October 28, 2022

Federal Circuit Reaffirms Product-by-Product Analysis In View Of Prior Art For Infringement Analysis

In ABC Corporation I, et al. v. The Partnership and Unincorporated Associations Identified On Schedule “A,” 5 et al. 2 F.4th 934 (Fed. Cir. 2022), the Federal Circuit overturned a lower court’s grant of preliminary injunction.  At issue was whether the lower court properly found a likelihood of success on the merits that the accused products infringed the four design patents.  The Federal Circuit disagreed and concluded that among others, the district court failed to properly “conduct the ordinary observer analysis through the lens of the prior art.”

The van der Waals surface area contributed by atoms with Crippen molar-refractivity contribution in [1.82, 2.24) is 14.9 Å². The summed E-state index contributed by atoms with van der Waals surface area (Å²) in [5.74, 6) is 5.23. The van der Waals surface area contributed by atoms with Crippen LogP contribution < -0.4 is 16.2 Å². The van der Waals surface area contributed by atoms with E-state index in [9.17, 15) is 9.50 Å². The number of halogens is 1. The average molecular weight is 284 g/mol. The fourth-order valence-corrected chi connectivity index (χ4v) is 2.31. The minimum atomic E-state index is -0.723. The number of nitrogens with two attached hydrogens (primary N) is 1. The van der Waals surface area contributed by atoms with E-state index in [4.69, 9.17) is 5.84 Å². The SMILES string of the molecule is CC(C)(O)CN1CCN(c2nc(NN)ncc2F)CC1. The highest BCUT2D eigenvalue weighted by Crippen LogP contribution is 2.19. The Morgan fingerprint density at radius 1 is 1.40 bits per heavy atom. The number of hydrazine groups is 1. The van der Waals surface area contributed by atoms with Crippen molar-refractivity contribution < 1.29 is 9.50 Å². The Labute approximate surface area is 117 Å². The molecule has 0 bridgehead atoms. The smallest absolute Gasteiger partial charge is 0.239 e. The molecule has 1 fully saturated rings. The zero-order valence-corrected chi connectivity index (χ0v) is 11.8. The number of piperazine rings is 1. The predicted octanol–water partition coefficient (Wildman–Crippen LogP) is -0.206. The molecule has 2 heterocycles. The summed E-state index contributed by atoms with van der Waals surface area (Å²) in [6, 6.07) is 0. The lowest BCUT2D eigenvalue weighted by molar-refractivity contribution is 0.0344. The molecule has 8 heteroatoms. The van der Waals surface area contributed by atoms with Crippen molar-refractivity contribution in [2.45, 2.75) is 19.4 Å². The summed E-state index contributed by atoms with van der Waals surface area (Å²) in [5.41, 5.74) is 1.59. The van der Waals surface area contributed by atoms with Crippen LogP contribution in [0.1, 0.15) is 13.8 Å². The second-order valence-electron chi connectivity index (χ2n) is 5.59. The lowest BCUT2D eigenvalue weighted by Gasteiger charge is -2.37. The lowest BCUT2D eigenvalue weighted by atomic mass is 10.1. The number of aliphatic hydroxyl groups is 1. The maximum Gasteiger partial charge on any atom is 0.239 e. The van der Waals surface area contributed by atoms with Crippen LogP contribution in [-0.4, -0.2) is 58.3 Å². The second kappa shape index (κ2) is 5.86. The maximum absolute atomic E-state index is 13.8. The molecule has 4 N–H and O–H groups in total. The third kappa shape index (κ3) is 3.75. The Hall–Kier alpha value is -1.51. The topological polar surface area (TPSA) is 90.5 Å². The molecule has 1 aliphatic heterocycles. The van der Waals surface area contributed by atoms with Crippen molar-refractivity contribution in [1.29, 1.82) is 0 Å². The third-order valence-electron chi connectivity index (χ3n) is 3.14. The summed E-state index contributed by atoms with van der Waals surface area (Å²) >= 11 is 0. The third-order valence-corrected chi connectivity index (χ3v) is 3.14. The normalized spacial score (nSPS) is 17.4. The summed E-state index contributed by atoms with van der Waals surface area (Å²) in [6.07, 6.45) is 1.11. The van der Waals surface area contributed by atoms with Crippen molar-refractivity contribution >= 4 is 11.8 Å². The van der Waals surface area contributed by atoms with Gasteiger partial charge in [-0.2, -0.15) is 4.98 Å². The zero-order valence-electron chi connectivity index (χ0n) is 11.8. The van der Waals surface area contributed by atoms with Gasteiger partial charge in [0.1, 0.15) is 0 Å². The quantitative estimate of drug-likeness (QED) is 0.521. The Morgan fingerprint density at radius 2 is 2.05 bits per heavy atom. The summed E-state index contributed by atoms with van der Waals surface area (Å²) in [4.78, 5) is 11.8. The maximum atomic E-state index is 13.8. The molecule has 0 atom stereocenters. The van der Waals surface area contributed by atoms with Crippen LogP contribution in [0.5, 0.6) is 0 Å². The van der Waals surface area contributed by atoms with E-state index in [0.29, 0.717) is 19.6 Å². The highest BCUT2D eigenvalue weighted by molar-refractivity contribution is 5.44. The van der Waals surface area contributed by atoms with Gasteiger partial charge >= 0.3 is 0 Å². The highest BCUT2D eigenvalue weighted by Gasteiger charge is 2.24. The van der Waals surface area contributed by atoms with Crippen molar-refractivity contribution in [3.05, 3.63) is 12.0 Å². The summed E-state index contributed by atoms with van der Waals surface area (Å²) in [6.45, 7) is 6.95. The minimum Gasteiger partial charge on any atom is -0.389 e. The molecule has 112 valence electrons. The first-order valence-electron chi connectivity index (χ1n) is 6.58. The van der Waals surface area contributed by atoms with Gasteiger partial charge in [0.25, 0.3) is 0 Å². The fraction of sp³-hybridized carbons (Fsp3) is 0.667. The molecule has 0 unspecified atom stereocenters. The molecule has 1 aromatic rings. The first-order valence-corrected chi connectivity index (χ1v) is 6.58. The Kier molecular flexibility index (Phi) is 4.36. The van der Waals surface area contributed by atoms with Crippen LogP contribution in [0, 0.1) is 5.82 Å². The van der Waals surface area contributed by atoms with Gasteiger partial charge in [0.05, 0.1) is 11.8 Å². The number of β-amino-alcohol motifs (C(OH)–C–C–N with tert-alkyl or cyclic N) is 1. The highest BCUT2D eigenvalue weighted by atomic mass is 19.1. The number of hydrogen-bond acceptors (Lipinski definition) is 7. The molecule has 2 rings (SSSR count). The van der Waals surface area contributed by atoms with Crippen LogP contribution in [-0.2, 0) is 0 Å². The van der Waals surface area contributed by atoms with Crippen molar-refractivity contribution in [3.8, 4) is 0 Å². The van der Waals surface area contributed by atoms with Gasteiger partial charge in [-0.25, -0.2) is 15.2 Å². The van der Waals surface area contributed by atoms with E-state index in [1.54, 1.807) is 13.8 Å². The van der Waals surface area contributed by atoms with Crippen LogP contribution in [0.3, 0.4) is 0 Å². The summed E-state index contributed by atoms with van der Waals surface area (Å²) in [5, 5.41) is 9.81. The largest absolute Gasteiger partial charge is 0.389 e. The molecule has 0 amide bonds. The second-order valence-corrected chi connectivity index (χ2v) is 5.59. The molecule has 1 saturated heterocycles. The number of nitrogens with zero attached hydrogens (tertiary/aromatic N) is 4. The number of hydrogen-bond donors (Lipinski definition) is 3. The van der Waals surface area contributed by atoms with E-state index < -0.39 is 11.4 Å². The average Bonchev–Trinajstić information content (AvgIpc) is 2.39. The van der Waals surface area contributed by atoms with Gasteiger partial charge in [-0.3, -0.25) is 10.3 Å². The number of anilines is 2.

In its analysis, the Federal Circuit determined that the district court failed to apply the “ordinary observer test on a product-by-product basis.”  The district court instead adopted the patent owner’s analysis and that of its expert by analyzing the accused hoverboards as a collective group.  In doing so, the district court improperly focused on a common feature among the boards - the hourglass shape - without taking into consideration the differences in design among the individual boards, as compared to the prior art.  Moreover, the preliminary injunction itself failed to correlate the accused products with product ID numbers and failed to contain any specific infringement findings to support an injunction.  In view of this (and three other grounds of error), the Federal Circuit vacated the preliminary injunction.